On June 26 and 27, leaders from the eight leading industrialized countries — the United States, Canada, France, Germany, Italy, Japan, Russia, and the United Kingdom, as well as Spain, representing the European Union — will convene in Kananaskis, Canada, for the first summit of the Group of Eight since the September 11 terrorist attacks in New York and Washington.
Last year’s summit in Genoa, Italy, was plagued by anti-globalization protesters and by controversy regarding America’s unpopular repudiation of the Kyoto Protocol.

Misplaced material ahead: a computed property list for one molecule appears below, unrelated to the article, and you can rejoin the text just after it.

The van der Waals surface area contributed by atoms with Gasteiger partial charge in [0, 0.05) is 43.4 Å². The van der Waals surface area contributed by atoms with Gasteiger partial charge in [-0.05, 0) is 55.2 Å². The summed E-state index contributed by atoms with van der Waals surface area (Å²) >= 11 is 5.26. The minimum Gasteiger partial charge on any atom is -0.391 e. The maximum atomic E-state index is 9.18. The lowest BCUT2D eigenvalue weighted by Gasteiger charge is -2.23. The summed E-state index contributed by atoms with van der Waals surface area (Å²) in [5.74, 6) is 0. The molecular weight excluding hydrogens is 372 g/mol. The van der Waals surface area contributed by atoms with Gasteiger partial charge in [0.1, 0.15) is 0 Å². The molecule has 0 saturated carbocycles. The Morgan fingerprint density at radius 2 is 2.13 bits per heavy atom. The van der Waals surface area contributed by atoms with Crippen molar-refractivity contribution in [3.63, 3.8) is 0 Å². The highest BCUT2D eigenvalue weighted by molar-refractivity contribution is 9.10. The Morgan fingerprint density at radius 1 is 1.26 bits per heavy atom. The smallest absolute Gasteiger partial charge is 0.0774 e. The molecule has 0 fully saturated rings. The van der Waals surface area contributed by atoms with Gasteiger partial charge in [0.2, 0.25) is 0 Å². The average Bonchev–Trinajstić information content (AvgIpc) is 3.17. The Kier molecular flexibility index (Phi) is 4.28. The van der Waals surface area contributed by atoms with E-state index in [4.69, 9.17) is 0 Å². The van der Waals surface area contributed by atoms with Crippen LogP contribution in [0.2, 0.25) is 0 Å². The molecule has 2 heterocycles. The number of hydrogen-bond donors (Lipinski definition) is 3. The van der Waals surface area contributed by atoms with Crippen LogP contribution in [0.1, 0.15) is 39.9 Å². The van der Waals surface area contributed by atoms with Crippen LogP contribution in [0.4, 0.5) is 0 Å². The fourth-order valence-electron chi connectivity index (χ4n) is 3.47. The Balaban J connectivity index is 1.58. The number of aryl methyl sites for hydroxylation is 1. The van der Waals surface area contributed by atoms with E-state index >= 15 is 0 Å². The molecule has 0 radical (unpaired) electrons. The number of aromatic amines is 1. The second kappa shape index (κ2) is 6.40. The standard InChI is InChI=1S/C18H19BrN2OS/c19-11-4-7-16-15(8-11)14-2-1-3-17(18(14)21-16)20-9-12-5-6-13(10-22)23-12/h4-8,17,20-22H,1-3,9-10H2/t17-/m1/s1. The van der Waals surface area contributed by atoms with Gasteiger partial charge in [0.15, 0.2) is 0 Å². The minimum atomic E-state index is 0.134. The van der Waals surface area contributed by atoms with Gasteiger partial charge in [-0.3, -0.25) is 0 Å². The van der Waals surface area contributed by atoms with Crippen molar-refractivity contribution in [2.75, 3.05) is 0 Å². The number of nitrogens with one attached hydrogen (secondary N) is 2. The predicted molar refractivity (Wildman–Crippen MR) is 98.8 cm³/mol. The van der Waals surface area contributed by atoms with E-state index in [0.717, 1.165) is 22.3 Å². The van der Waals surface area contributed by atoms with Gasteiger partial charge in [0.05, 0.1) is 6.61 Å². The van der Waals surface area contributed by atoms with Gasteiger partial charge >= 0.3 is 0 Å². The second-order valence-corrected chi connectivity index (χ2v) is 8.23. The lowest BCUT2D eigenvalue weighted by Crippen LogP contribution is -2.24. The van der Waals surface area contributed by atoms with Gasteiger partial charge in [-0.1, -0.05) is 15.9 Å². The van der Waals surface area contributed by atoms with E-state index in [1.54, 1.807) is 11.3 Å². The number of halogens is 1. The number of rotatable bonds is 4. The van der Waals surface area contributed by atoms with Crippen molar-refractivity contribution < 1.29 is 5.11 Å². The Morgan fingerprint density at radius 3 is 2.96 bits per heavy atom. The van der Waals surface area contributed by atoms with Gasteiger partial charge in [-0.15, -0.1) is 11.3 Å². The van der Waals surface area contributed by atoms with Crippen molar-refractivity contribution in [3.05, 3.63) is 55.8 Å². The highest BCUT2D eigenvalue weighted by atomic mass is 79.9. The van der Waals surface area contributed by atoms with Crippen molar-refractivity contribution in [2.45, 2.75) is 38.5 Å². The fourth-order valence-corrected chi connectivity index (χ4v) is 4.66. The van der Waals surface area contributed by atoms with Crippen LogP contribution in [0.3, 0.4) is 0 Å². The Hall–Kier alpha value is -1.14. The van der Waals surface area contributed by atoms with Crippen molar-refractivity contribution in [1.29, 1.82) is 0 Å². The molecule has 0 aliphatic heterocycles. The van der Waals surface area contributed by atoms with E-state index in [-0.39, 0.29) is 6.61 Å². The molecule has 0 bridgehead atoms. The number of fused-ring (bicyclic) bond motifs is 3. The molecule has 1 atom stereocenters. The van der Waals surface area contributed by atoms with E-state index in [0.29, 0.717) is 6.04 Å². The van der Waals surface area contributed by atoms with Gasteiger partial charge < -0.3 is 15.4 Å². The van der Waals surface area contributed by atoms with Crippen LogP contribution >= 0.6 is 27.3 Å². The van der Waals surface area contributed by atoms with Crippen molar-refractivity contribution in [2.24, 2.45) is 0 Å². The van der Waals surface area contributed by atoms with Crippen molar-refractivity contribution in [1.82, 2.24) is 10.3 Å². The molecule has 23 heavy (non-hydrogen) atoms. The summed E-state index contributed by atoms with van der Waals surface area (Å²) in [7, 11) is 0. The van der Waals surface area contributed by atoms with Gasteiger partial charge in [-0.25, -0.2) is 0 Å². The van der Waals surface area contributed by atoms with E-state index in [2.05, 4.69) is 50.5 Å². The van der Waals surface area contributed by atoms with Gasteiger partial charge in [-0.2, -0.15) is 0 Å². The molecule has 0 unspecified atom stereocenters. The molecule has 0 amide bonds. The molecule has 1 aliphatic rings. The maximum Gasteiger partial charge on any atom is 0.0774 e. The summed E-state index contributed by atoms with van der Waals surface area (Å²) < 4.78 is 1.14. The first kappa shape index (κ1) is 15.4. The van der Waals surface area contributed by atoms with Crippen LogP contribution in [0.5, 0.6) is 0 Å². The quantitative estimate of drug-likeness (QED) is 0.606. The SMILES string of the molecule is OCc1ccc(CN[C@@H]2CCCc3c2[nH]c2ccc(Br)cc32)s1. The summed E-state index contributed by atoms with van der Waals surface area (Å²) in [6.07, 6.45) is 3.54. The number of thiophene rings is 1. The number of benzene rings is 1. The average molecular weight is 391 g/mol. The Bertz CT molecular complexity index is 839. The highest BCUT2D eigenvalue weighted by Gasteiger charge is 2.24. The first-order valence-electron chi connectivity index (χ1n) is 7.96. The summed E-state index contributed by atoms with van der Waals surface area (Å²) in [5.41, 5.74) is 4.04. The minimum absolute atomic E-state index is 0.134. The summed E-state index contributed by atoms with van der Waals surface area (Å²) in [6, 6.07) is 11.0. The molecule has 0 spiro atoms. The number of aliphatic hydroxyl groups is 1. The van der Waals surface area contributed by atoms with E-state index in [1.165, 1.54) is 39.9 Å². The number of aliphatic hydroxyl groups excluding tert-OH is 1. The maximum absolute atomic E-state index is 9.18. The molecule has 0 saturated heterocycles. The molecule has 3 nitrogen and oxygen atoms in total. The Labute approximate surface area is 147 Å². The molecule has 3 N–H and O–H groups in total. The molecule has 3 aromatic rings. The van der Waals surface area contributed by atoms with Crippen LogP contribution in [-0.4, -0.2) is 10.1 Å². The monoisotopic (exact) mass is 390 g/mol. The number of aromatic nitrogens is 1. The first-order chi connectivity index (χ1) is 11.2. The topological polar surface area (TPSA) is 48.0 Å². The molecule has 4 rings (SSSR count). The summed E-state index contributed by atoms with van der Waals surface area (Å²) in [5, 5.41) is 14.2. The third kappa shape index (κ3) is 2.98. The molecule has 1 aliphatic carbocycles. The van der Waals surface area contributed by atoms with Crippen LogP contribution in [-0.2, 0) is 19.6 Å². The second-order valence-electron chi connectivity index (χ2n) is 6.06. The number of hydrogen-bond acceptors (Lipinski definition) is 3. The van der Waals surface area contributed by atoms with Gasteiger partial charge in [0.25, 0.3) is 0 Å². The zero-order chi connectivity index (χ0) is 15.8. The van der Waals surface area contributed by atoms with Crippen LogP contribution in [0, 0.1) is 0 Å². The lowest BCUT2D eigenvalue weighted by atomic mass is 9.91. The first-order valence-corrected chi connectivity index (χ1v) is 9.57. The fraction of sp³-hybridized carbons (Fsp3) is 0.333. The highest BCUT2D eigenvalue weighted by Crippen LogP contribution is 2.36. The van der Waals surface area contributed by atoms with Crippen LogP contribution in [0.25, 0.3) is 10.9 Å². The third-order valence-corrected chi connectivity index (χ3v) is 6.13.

This year, as the isolated location reduces the threat of disruptions by protesters, the summit will focus on the growing threat of international terrorism.
The issues to be discussed at the summit reflect in part concern over terrorism and its roots: strengthening global economic growth and building a new partnership for Africa’s development, as well as fighting terrorism. Regional issues, including Middle East tensions and the India-Pakistan confrontation, also will be on the agenda.
As a preview to the G-8 Summit, a panel of Brookings experts will explore the meeting’s potential conflicts, possible outcomes, and the economic and foreign policy implications for the United States.